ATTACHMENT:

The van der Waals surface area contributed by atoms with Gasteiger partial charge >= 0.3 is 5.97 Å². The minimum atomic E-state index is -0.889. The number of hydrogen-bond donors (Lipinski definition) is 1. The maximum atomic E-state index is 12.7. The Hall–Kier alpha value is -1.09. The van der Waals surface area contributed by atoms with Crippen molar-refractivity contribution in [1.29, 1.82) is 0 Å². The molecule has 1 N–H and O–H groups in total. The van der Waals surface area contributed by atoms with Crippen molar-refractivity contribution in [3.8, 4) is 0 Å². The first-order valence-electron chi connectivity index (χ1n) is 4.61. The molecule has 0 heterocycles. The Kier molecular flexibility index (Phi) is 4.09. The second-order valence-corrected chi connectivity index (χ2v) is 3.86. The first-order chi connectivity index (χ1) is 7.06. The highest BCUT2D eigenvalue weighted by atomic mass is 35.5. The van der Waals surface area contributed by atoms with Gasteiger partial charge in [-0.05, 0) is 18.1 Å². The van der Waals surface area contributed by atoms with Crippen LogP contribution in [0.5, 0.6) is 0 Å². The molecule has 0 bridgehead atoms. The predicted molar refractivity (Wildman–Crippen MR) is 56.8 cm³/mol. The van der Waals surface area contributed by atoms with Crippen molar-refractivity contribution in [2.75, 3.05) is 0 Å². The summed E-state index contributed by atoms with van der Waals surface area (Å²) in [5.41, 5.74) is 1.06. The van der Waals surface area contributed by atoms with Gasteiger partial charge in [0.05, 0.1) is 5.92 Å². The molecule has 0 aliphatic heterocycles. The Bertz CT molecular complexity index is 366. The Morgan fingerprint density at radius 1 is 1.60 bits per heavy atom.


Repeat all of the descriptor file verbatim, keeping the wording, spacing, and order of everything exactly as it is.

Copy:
The van der Waals surface area contributed by atoms with Gasteiger partial charge >= 0.3 is 5.97 Å². The minimum atomic E-state index is -0.889. The number of hydrogen-bond donors (Lipinski definition) is 1. The maximum atomic E-state index is 12.7. The Hall–Kier alpha value is -1.09. The van der Waals surface area contributed by atoms with Crippen molar-refractivity contribution in [1.29, 1.82) is 0 Å². The molecule has 1 N–H and O–H groups in total. The van der Waals surface area contributed by atoms with Crippen molar-refractivity contribution in [3.8, 4) is 0 Å². The first-order valence-electron chi connectivity index (χ1n) is 4.61. The molecule has 0 heterocycles. The Kier molecular flexibility index (Phi) is 4.09. The second-order valence-corrected chi connectivity index (χ2v) is 3.86. The first-order chi connectivity index (χ1) is 7.06. The highest BCUT2D eigenvalue weighted by atomic mass is 35.5. The van der Waals surface area contributed by atoms with Gasteiger partial charge in [-0.05, 0) is 18.1 Å². The van der Waals surface area contributed by atoms with Crippen LogP contribution in [0.5, 0.6) is 0 Å². The molecule has 0 bridgehead atoms. The predicted molar refractivity (Wildman–Crippen MR) is 56.8 cm³/mol. The van der Waals surface area contributed by atoms with Crippen molar-refractivity contribution in [2.75, 3.05) is 0 Å². The summed E-state index contributed by atoms with van der Waals surface area (Å²) in [5.41, 5.74) is 1.06. The van der Waals surface area contributed by atoms with Gasteiger partial charge in [0.05, 0.1) is 5.92 Å². The molecule has 0 aliphatic heterocycles. The Bertz CT molecular complexity index is 366. The Morgan fingerprint density at radius 1 is 1.60 bits per heavy atom.